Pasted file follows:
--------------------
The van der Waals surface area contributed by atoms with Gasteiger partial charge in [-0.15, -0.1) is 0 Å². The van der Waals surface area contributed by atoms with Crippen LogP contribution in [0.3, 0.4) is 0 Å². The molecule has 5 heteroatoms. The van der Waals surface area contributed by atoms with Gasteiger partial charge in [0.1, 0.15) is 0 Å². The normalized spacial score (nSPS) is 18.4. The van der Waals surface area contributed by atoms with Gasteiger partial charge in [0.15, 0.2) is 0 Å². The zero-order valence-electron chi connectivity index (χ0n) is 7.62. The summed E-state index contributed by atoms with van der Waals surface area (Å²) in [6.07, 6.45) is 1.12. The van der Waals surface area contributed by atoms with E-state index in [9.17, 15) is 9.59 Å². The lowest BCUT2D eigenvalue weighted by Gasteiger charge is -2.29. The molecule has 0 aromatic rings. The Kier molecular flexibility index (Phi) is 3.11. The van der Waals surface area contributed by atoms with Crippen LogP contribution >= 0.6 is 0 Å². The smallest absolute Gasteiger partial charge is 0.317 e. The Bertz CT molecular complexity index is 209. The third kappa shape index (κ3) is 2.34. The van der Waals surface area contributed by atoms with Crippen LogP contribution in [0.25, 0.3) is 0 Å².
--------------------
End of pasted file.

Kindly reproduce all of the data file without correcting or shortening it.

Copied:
The van der Waals surface area contributed by atoms with Gasteiger partial charge in [-0.15, -0.1) is 0 Å². The van der Waals surface area contributed by atoms with Crippen LogP contribution in [0.3, 0.4) is 0 Å². The molecule has 5 heteroatoms. The van der Waals surface area contributed by atoms with Gasteiger partial charge in [0.1, 0.15) is 0 Å². The normalized spacial score (nSPS) is 18.4. The van der Waals surface area contributed by atoms with Gasteiger partial charge in [0.15, 0.2) is 0 Å². The zero-order valence-electron chi connectivity index (χ0n) is 7.62. The summed E-state index contributed by atoms with van der Waals surface area (Å²) in [6.07, 6.45) is 1.12. The van der Waals surface area contributed by atoms with E-state index in [9.17, 15) is 9.59 Å². The lowest BCUT2D eigenvalue weighted by Gasteiger charge is -2.29. The molecule has 0 aromatic rings. The Kier molecular flexibility index (Phi) is 3.11. The van der Waals surface area contributed by atoms with Crippen LogP contribution >= 0.6 is 0 Å². The smallest absolute Gasteiger partial charge is 0.317 e. The Bertz CT molecular complexity index is 209. The third kappa shape index (κ3) is 2.34. The van der Waals surface area contributed by atoms with Crippen LogP contribution in [0.25, 0.3) is 0 Å².